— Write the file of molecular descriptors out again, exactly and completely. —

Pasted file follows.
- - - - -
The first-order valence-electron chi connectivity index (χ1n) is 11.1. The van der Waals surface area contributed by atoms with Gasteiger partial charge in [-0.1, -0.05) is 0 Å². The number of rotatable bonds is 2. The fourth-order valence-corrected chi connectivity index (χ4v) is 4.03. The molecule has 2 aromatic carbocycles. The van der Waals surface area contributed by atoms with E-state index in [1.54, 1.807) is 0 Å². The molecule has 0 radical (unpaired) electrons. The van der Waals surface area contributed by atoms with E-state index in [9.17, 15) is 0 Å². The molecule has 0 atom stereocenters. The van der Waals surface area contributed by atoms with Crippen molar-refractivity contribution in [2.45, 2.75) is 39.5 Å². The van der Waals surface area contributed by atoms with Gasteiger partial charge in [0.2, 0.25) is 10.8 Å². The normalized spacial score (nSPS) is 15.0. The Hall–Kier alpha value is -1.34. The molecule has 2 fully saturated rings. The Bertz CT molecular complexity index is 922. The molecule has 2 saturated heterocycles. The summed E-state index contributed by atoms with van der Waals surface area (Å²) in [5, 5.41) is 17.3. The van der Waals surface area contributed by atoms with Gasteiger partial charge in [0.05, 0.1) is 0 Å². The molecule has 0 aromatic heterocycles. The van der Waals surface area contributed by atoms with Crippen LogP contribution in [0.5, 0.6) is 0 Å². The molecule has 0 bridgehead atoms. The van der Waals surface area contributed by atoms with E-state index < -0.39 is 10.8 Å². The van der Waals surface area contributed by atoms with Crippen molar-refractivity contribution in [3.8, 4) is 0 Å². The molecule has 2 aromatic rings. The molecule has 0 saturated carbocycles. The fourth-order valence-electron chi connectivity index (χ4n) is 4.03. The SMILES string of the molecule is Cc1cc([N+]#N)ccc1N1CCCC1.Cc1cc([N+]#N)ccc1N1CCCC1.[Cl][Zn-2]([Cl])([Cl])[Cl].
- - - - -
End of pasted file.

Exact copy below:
The first-order valence-electron chi connectivity index (χ1n) is 11.1. The van der Waals surface area contributed by atoms with Gasteiger partial charge in [-0.1, -0.05) is 0 Å². The number of rotatable bonds is 2. The fourth-order valence-corrected chi connectivity index (χ4v) is 4.03. The molecule has 2 aromatic carbocycles. The van der Waals surface area contributed by atoms with E-state index in [1.54, 1.807) is 0 Å². The molecule has 0 radical (unpaired) electrons. The van der Waals surface area contributed by atoms with E-state index in [9.17, 15) is 0 Å². The molecule has 0 atom stereocenters. The van der Waals surface area contributed by atoms with Crippen molar-refractivity contribution in [2.45, 2.75) is 39.5 Å². The van der Waals surface area contributed by atoms with Gasteiger partial charge in [0.2, 0.25) is 10.8 Å². The normalized spacial score (nSPS) is 15.0. The Hall–Kier alpha value is -1.34. The molecule has 2 fully saturated rings. The Bertz CT molecular complexity index is 922. The molecule has 2 saturated heterocycles. The summed E-state index contributed by atoms with van der Waals surface area (Å²) in [5, 5.41) is 17.3. The van der Waals surface area contributed by atoms with Gasteiger partial charge in [0.05, 0.1) is 0 Å². The molecule has 0 aromatic heterocycles. The van der Waals surface area contributed by atoms with Crippen LogP contribution in [0.5, 0.6) is 0 Å². The molecule has 0 bridgehead atoms. The van der Waals surface area contributed by atoms with E-state index < -0.39 is 10.8 Å². The van der Waals surface area contributed by atoms with Crippen molar-refractivity contribution in [3.8, 4) is 0 Å². The molecule has 2 aromatic rings. The molecule has 0 saturated carbocycles. The fourth-order valence-electron chi connectivity index (χ4n) is 4.03. The SMILES string of the molecule is Cc1cc([N+]#N)ccc1N1CCCC1.Cc1cc([N+]#N)ccc1N1CCCC1.[Cl][Zn-2]([Cl])([Cl])[Cl].